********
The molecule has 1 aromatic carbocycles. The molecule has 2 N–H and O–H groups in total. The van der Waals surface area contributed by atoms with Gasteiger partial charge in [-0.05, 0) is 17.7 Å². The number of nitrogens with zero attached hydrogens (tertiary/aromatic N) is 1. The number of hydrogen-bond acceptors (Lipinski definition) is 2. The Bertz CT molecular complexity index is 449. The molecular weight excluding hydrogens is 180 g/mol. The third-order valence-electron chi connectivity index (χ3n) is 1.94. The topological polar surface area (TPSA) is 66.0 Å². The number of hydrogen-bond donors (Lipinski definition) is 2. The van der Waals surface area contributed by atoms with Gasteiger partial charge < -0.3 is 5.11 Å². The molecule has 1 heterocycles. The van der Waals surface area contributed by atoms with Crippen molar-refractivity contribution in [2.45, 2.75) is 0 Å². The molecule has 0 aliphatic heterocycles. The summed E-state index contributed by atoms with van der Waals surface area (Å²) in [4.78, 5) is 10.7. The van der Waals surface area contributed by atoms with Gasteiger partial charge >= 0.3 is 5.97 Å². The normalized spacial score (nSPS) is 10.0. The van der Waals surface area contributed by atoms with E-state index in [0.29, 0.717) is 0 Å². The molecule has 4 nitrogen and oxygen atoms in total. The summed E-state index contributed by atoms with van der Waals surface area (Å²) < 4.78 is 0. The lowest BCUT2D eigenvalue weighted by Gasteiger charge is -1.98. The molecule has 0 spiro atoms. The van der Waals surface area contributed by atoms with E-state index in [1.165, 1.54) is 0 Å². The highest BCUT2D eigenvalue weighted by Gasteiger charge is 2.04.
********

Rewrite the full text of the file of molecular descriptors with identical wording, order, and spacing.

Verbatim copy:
The molecule has 1 aromatic carbocycles. The molecule has 2 N–H and O–H groups in total. The van der Waals surface area contributed by atoms with Gasteiger partial charge in [-0.05, 0) is 17.7 Å². The number of nitrogens with zero attached hydrogens (tertiary/aromatic N) is 1. The number of hydrogen-bond acceptors (Lipinski definition) is 2. The Bertz CT molecular complexity index is 449. The molecular weight excluding hydrogens is 180 g/mol. The third-order valence-electron chi connectivity index (χ3n) is 1.94. The topological polar surface area (TPSA) is 66.0 Å². The number of hydrogen-bond donors (Lipinski definition) is 2. The van der Waals surface area contributed by atoms with Gasteiger partial charge < -0.3 is 5.11 Å². The molecule has 1 heterocycles. The van der Waals surface area contributed by atoms with Crippen molar-refractivity contribution in [2.45, 2.75) is 0 Å². The molecule has 0 aliphatic heterocycles. The summed E-state index contributed by atoms with van der Waals surface area (Å²) in [4.78, 5) is 10.7. The van der Waals surface area contributed by atoms with Gasteiger partial charge >= 0.3 is 5.97 Å². The normalized spacial score (nSPS) is 10.0. The van der Waals surface area contributed by atoms with E-state index in [0.29, 0.717) is 0 Å². The molecule has 4 nitrogen and oxygen atoms in total. The summed E-state index contributed by atoms with van der Waals surface area (Å²) < 4.78 is 0. The lowest BCUT2D eigenvalue weighted by Gasteiger charge is -1.98. The molecule has 0 spiro atoms. The van der Waals surface area contributed by atoms with E-state index in [1.165, 1.54) is 0 Å². The highest BCUT2D eigenvalue weighted by Gasteiger charge is 2.04.